Difficult conversations and raises: two sides of the same coin

Personnel decisions are never easy. Denying a raise, giving less than happy feedback at a mid-year review, or even letting somebody go are certainly among the toughest parts of my job. But I’ve realized that if I’m not willing to follow through with those difficult but necessary actions, then I’ll never be able to create a work environment that is highly successful, productive, and full of people that have many career choices but choose to be part of our team.

The easiest and most enjoyable parts of a boss’ job are congratulating a team on an accomplishment, giving well-deserved raises, and promoting from within. That guy who you need to stay on top of to get him to do his job, do you think you’ll be giving him a promotion? If you feel like half of your employees are just mediocre, are you going to be willing to provide the kind of benefits that would attract top talent?

Delivering the hard news when it’s needed sets you up to deliver good news to those who are growing and contributing to the growth of the company. Moreover, it’s not fair to under-performing employees to string them along while resentment grows in your mind until one day it becomes impossible to allow things to continue. Every employee deserves to know where they stand, and nobody should be shocked that they’re being let go.

As Tom DeMarco and Timothy Lister put it in their classic Peopleware: Productive Projects and Teams, at some companies there is the shared belief that they are simply the best, and that only a fool would want to work elsewhere. That’s my goal, and I think it should be the goal of every manager. To reach this goal, every employee needs to be held in high esteem by his or her peers. Keeping a few under-performing employees around can crush that culture of excellence.


Ikea Bekant Sit/Stand Desk Review

I work from home, so when I kept hearing about studies showing I was slowly killing myself by sitting, I knew I had to do something about it. But I also have a hard time spending money on myself, so the $1,000 price of a GeekDesk (once you figure tax and shipping) kept me from getting one. Things changed when I realized I could buy an Ikea Bekant Sit/Stand desk for $500.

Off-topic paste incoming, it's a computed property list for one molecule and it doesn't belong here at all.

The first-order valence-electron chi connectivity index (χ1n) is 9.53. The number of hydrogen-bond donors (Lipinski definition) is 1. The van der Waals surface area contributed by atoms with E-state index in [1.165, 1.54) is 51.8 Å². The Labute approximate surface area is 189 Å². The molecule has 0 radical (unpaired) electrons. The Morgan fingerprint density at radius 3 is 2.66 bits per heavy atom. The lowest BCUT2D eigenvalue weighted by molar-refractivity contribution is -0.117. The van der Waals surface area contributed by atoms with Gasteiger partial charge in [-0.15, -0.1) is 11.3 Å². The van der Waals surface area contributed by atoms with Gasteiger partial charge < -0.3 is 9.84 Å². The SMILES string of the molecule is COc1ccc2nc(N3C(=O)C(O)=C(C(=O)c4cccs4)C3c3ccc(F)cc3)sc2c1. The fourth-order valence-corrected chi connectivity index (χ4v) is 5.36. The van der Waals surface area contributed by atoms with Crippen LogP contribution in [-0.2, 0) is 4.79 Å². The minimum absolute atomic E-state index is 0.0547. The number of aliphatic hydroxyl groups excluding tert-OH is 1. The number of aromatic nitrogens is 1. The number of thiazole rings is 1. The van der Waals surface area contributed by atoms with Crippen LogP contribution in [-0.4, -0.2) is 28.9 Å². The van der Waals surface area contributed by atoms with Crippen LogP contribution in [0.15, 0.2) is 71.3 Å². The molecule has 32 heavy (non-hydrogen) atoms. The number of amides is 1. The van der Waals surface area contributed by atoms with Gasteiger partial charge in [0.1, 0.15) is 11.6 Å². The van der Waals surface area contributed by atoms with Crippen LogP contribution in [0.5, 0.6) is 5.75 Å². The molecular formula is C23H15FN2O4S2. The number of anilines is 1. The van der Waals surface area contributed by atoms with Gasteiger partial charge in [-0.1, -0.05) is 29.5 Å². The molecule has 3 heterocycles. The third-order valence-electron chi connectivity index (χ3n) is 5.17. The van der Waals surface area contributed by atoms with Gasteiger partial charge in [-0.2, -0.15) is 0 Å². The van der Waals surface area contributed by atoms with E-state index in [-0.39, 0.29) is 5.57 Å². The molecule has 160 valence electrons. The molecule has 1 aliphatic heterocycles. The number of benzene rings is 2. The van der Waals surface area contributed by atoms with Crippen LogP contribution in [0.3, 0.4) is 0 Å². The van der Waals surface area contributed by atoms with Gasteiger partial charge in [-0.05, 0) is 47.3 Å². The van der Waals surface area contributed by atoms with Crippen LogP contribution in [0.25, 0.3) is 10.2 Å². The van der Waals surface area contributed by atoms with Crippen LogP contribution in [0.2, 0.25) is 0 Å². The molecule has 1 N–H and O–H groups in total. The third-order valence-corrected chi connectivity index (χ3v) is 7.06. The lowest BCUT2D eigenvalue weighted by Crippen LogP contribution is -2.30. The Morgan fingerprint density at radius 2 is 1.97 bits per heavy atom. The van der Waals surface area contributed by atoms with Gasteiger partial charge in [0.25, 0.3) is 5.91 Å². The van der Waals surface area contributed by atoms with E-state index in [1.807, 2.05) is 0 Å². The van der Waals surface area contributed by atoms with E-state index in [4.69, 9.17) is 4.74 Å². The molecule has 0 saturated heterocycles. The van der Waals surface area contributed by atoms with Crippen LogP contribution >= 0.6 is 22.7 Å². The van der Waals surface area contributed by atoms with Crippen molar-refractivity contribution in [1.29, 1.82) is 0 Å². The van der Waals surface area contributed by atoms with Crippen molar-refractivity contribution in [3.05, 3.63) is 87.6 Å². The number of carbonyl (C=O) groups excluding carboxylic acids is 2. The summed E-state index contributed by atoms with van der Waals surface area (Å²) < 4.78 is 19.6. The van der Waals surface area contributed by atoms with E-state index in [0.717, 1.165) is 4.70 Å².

The base comes in two boxes that aren’t big but are on the heavy side, and the top is 63″ by 31 1/2″ which is a great size in my opinion. Setup was quite easy. Since I bought the top designed to work with the base, it had pre-made holes that lined up with the base. Plastic connectors snap in to secure the top to the base. I was concerned about these at first, but they seem to do the trick. You’ll need a second person to help you flip it over at the end, but other than that, it’s a one person job.

Bekant Sit/Stand Desk Raised Operation of the desk is very simple – so simple you might call it primitive. A small plastic box with up and down triangles mount to the edge of the desk. There’s no height readout or presets – just an up button and a down button. After using it for a few weeks, I have found that to be totally adequate. Not once have I wished I could get it right where it was before. A few times I’ve given it a slight adjustment.

The motors do make noise when it goes up and down. It seems similar to other sit/stand desks I’ve observed, but if you’re on a conference call, you’ll probably want to mute yourself before moving it.

Bekant Sit/Stand Desk Lowered One interesting fact about the desk is that it can go down to 22″, which is pretty low. It could work well as a desk for younger children who need it lower, but you can still raise it up for a full sized person when needed. Even for “normal” sized people, it makes a great regular sitting desk because you can adjust it to the exact height that feels right for you in whatever chair you happen to be in.